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No FEAR, Chapter 5: Who Are You Calling a Necklacer?
by BAR Editor and columnist Marsha Coleman-Adebayo
In this chapter of her book, Dr. Coleman-Adebayo recounts her experiences in South Africa not long after the dawn of majority rule. Black paid a heavy price for a peaceful transition. “White businesses that had wallowed in profits from black labor during apartheid would be free of the obligation to pay reparations—while the victims of apartheid were legally bound to pay retirement to their former victimizers.”
No FEAR, Chapter 5: Who Are You Calling a Necklacer?
by BAR Editor and columnist Marsha Coleman-Adebayo
Dr. Coleman Adebayo’s tells her own story as a whistleblower in the Environmental Protection Agency, and the growth and triumph of a movement to protect all the truth-tellers in the federal civil service and beyond. She has graciously allowed us to serialize her book, No Fear: A whistleblower’s Triumph Over Corruption and Retaliation at the EPA. The following is from Chapter Four.
“You are so biased in favor of black South Africans you cannot possibly represent our concerns.”
Bill Nitze, the Assistant Administrator for the EPA office of international affairs, had asked me to join him. He was going to be meeting with Bantu Holomisa to go over some final things before the ambassador’s reception scheduled for later in the night that would mark the end of this phase of the US/South Africa BiNational Commission, affectionately know as the Gore-Mbeki Commission, named after the US Vice President and the South African Deputy President. We found Holomisa in good spirits and enthusiastic about the progress that had been made between his ministry and the environment committee. When business was finished, the conversation turned more personal, with Nitze asking Holomisa about his own history and the role he had played in the antiapartheid struggle. Holomisa mentioned his upbringing in Mqanduli in the Eastern Cape. “There was not any question of what I was going to do with my life so long as apartheid was in place.”
Bantu Holomisa was a statuesque general of heroic proportions among black South Africans. Holomisa was not just physically beautiful, he was regal in gait, in stance, in gravitas. He was imposing and punctual to a fault. As organized a man as had ever lived, Holomisa’s life and security had depended on his being where he was supposed to be. He was also a man of his word. It was reported that, after having buried his own daughter, he spoke at another funeral that same day because he had previously made the commitment. In South Africa, when Bantu Holomisa wanted something done, it got done. In his deepest being, Holomisa was a man of the people.
“Bantu Holomisa was a statuesque general of heroic proportions among black South Africans.”
He did not go into any of the details of what he had done to become the head of state in Transkei, of having overthrown Prime Minister Stella Sigcau in 1987 when Holomisa was a brigadier in the Transkei Defense Force. He did not mention anything about how the South African resistance had staged its missions from Transkei or that this had played a crucial role in weakening the apartheid regime.
“There was more than enough for me to do,” he said with a smile. Nitze nodded, seeming aware of Holomisa’s modesty. “I am well aware of your father’s influence,” Holomisa said.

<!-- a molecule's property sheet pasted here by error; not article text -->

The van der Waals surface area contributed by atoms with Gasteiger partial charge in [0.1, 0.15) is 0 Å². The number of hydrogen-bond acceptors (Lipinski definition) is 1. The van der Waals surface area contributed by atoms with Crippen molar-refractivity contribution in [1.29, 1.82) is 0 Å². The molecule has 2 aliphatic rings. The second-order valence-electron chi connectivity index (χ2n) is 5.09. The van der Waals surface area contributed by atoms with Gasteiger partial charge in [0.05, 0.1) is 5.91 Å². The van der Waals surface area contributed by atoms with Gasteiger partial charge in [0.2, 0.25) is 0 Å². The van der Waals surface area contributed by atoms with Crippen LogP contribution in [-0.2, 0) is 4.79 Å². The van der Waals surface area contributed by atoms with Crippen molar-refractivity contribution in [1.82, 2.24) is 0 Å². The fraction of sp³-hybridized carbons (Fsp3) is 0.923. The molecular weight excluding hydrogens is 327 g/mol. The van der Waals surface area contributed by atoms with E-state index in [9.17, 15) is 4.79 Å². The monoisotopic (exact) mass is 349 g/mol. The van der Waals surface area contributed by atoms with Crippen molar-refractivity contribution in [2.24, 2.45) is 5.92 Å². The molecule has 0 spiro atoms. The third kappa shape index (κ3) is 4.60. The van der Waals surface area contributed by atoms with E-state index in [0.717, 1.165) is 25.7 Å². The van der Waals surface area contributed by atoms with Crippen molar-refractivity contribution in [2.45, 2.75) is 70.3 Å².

Nitze smiled, saying his father, Paul Nitze, cast a long shadow indeed, but that women in his family were also descended from stellar stock, his grandmother having been the first woman congressperson elected in New York State. Nitze’s uncle, he went on to say, had established the Aspen Institute and Aspen Skiing Company, both instrumental in the establishment of Aspen, Colorado. Almost embarrassed, Nitze looked at me, saying that it must be difficult for me not knowing my heritage because of my family’s history of enslavement.
“Au contraire,” I said. “I know quite a bit about my heritage from the vibrant stories that have been passed down through the generations. My great-great-grandmother was enslaved as a house servant in Georgia. She actually went to great lengths to save any glass that was broken in the household.” Her frugality seemed to please Nitze. “She stayed up nights and ground the glass with a pestle she kept squirreled away and then added it to the salt in the master’s saltshakers.”
Holomisa broke into laughter, clapping his hands. “Marsha, I would have loved your granny.”
After dinner, we left for the ambassador’s reception, which was being held in a ponderous national park with stone buildings, nestled in an oasis of flowers, plants, and formal gardens. One could easily forget South Africa’s bloody history there. An otherworldliness haunted the place. That night it was the nexus of the new South Africa. All of the characters were in place: the outgoing and angry Afrikaners, the newly invested ANC government officials, their faces fresh as the night’s full moon. Some of the guests would be so passionate about their beliefs that they would refuse to speak the names of some of the others. People on both sides, who only a few months earlier would have waited in the bushes outside to pick off many of the attendees with relish, were now plucking hors d’oeuvres off silver trays hoisted on white gloves carried around the room for everyone to taste. But I knew Americans who were oblivious to any but their own perceptions and goals, would look at the plight of the black South Africans and shrug, saying, So what? It’s time to move on. The thought of impending disaster was so gripping I began to shake.